There’s no crying in writing
Actually that is a lie. There’s plenty of crying in writing. You know those days. You want to bang your head against the wall, throw yourself on the floor, and kick and scream like a toddler having a supermarket meltdown.
We love the moments when everything flows and every sentence feels pristine with jewel-like words and images. Everything is clicking into place. But we have plenty of days when that’s not going to happen.
The sentences on the page aren’t matching up with the vision in your mind. That’s usually a sign of overthinking, trying too hard, or getting too analytical instead of staying in your wild mind. (To learn more about how you can practice writing with a wild mind, read Natalie Goldberg’s book, Wild Mind: Living the Writer’s Life.)
Have a little cry if you want and then try these tips:
Put yourself in your story. Regain your connection with your plot by inhabiting scenes as you write them. Visualize yourself in a scene as you write it. Taste, touch, and smell the action. Now reveal the sensory images as you write the scene.
Ask yourself, “What is my story about?” Just write without thinking, without stopping. This reminder will bring you back on track if you’ve veered off.
Close your eyes and just type. Get out of bed early and before you have had time to fully wake up and write in your dream state. You’ll be less likely to super analyze everything as you write.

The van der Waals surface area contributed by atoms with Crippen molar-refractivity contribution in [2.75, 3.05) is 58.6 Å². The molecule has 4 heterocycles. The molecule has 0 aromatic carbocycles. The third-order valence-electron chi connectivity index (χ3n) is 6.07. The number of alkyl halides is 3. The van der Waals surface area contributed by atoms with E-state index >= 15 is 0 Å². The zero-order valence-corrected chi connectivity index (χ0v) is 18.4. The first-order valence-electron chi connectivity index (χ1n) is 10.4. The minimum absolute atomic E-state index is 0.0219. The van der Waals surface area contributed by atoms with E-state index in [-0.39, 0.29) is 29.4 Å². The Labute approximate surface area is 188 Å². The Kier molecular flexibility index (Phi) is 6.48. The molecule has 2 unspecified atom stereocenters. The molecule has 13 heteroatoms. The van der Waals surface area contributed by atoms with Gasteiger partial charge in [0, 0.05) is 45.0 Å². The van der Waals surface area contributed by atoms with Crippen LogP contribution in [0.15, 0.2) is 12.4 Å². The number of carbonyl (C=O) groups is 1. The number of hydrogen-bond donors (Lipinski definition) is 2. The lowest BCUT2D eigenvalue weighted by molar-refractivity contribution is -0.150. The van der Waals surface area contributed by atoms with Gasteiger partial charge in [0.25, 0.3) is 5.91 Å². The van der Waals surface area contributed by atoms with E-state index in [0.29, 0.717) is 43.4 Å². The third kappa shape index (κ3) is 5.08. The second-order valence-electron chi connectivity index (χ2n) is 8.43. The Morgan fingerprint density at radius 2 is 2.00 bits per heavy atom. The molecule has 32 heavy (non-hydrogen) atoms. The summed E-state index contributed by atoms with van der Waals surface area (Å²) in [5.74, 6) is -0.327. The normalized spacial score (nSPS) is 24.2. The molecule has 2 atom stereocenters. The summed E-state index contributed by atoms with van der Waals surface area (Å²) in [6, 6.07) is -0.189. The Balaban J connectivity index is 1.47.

Make a list of questions. Ask yourself what feels wrong about your manuscript or your plot? What does a particular character need to do next to get what he or she wants. Answer the questions.
We write because of the challenge and the magic. There’s a reason that anything amazing is often called a labor of love. Embrace the labor. Go write.
If this post has been helpful, you might like to check out Lost in the jungle? Five steps to move your story forward.
I like the idea of writing in our dream state. I’m intrigued as to what would come out!
It really works! It’s a great way to find your voice and explore ideas without our editing brain getting in the way. Check out this post for more details: https://onewildword.com/2011/08/22/1778